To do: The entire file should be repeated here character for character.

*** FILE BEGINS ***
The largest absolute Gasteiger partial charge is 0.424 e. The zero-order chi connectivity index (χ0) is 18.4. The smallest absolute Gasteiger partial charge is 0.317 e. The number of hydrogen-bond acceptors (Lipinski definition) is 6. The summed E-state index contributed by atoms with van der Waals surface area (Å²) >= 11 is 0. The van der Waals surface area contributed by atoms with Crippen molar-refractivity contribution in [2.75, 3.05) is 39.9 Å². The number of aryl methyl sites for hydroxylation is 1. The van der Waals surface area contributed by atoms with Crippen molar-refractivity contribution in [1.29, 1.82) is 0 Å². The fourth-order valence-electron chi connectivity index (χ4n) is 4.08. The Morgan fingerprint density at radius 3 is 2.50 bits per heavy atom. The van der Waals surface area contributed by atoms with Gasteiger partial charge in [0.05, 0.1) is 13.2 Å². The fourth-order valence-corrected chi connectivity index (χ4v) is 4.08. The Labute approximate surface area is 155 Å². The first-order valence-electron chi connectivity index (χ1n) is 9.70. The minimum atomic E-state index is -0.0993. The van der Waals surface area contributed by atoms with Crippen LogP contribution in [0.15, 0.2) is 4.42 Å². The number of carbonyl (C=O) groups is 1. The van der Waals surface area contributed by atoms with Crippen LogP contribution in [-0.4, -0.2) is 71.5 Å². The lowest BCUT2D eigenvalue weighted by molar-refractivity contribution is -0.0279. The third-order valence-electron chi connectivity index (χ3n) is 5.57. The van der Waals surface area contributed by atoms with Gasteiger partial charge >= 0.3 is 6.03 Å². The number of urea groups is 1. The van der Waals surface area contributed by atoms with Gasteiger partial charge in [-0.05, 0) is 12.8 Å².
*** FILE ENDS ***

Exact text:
The largest absolute Gasteiger partial charge is 0.424 e. The zero-order chi connectivity index (χ0) is 18.4. The smallest absolute Gasteiger partial charge is 0.317 e. The number of hydrogen-bond acceptors (Lipinski definition) is 6. The summed E-state index contributed by atoms with van der Waals surface area (Å²) >= 11 is 0. The van der Waals surface area contributed by atoms with Crippen molar-refractivity contribution in [2.75, 3.05) is 39.9 Å². The number of aryl methyl sites for hydroxylation is 1. The van der Waals surface area contributed by atoms with Crippen molar-refractivity contribution in [1.29, 1.82) is 0 Å². The fourth-order valence-electron chi connectivity index (χ4n) is 4.08. The Morgan fingerprint density at radius 3 is 2.50 bits per heavy atom. The van der Waals surface area contributed by atoms with Gasteiger partial charge in [0.05, 0.1) is 13.2 Å². The fourth-order valence-corrected chi connectivity index (χ4v) is 4.08. The Labute approximate surface area is 155 Å². The first-order valence-electron chi connectivity index (χ1n) is 9.70. The minimum atomic E-state index is -0.0993. The van der Waals surface area contributed by atoms with Crippen LogP contribution in [0.15, 0.2) is 4.42 Å². The number of carbonyl (C=O) groups is 1. The van der Waals surface area contributed by atoms with Crippen LogP contribution in [-0.4, -0.2) is 71.5 Å². The lowest BCUT2D eigenvalue weighted by molar-refractivity contribution is -0.0279. The third-order valence-electron chi connectivity index (χ3n) is 5.57. The van der Waals surface area contributed by atoms with Gasteiger partial charge >= 0.3 is 6.03 Å². The number of urea groups is 1. The van der Waals surface area contributed by atoms with Gasteiger partial charge in [-0.05, 0) is 12.8 Å².